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To mark Black History Month, Highgate has hosted a series of activities across the Pre-Prep, Junior and Senior School: from theatrical workshops to assemblies on Black history and African drumming lessons.

Before half term, our Head of School and Y13 pupil, Tanya, led Black history assemblies across the Senior School with Partnership Teaching Co-Ordinator Dr Kwasi Agyei-Owusu.

Pupil Head of School, Y13 Tanya, hosts Black History assembly

Tanya’s assemblies focused on the influence of Black culture in the arts; she presented a history of Notting Hill Carnival (lead image) and addressed cultural debates from the fashion and music industry, concluding: “Every month should be BHM. In an ideal world we would see all the contributions of Black culture all year round. We would see the intersectionality of our experiences and celebrate our differences as well as what we accomplish together. When discussing Black History Month with Mike Wallace, Morgan Freeman asked incredulously “You’re going to relegate my history to a month?” This sparks the idea of Black History Month being a pacifier. If there was a real desire to have inclusive history in schools, there would be: the British government would work towards teaching the unromanticised colonial history. Understanding historically the implications and impact attached to the glorified colonial British history teaching is paramount.”

Dr Agyei-Owusu (staff member in charge of the African Caribbean Cultural Affinity Group) led assemblies on the history of the Anglo-Ashanti Wars, the colonisation of the Gold Coast and the contribution of men in the Gold Coast Regiment (part of the West African Division) in stopping the Japanese advance in Burma during WWII. He says: “to paraphrase Chimamanda Ngozi Adichie, it’s about “…telling the full story….” so all contributors to the building of a nation and its mythology are acknowledged and lessons learnt from actions in the past that a nation might not be so proud of.”

Postage stamp from Ghana shown in Dr Agyei-Owusu’s assembly

The School’s digital screens and Central Hall display featured influential Black Britons from the 4th century to the modern day, and all three schools prominently displayed TFL’s Black History tube map.

In the Junior School, Dr Enya Doyle, our Director of Inclusion, led an assembly on ‘shared journeys’ based on the TfL map, highlighting the contributions of 9 of the 272 Black people featured on the map. Pupils enjoyed a visit from Bigfoot Theatre Group who hosted their Black History Month workshop to contextualise the topic through powerful performances. Pupils have been exploring cultural connotations through debate, research, creative arts and collaborative reflections, whilst using a range of audio-visual resources, library reference books as well as fiction and non-fiction. Discussions around the school’s embedded values of mutual respect, tolerance, empathy and kindness for the diverse representation of cultural backgrounds within and beyond the school community will continue to take place in subsequent terms.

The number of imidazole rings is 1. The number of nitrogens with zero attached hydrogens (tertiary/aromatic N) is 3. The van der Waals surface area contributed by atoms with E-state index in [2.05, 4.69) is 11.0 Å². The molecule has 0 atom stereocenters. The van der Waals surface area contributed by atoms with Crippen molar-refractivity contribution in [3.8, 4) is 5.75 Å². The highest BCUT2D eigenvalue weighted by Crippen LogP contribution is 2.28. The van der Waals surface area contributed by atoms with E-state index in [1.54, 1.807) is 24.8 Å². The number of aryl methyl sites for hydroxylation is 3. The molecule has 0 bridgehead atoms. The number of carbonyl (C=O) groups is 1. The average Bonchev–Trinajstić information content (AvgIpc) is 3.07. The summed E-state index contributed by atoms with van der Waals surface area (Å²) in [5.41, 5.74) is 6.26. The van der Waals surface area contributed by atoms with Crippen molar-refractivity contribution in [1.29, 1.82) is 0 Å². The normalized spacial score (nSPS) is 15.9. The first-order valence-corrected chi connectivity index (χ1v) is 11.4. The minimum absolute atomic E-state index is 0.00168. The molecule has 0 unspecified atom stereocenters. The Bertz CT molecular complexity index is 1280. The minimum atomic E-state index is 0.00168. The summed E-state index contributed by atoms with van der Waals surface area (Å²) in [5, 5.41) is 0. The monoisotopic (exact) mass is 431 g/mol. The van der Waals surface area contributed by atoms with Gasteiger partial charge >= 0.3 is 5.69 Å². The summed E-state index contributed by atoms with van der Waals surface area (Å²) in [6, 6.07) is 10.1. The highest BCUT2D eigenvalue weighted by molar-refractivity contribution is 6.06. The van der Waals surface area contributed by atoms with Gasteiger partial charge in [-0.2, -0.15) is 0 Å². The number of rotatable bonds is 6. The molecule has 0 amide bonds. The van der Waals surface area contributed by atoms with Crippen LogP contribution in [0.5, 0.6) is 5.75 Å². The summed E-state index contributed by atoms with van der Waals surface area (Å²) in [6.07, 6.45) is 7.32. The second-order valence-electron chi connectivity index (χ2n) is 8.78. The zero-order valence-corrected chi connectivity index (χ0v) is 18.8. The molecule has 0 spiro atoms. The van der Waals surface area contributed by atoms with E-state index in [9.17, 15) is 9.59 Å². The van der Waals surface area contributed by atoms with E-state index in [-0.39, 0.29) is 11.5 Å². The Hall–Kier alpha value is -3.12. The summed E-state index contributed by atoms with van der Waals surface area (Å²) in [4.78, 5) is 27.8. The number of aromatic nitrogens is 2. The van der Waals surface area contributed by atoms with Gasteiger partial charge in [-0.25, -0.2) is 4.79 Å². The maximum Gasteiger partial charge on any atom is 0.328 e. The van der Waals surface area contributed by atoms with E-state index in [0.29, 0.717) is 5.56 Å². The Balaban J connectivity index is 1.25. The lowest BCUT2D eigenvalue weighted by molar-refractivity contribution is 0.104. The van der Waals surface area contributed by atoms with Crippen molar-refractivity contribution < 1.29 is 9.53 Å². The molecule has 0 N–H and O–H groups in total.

Our Pre-Prep learned about the importance of diversity through One World Week, an annual event to celebrate different cultures from across the School and beyond. Just before half term, the children took part in an African Drumming workshop along with the Junior School.


Dr Doyle says: “As a school community, we recognise the importance of giving Black British history prominence in October. At the same time, Black History Month is a great opportunity to reaffirm our commitment to embedding these stories and experiences all year round.”

Highgate is mid-way through a whole-school curriculum review, looking at subject matter, our classroom environments and our academic resources, to ensure they each represent and reflect the diversity we see in our society here in London. Last year, we rolled out some changes to the curriculum across all years and we are currently working with our pupils to assess progress and help identify areas to develop further.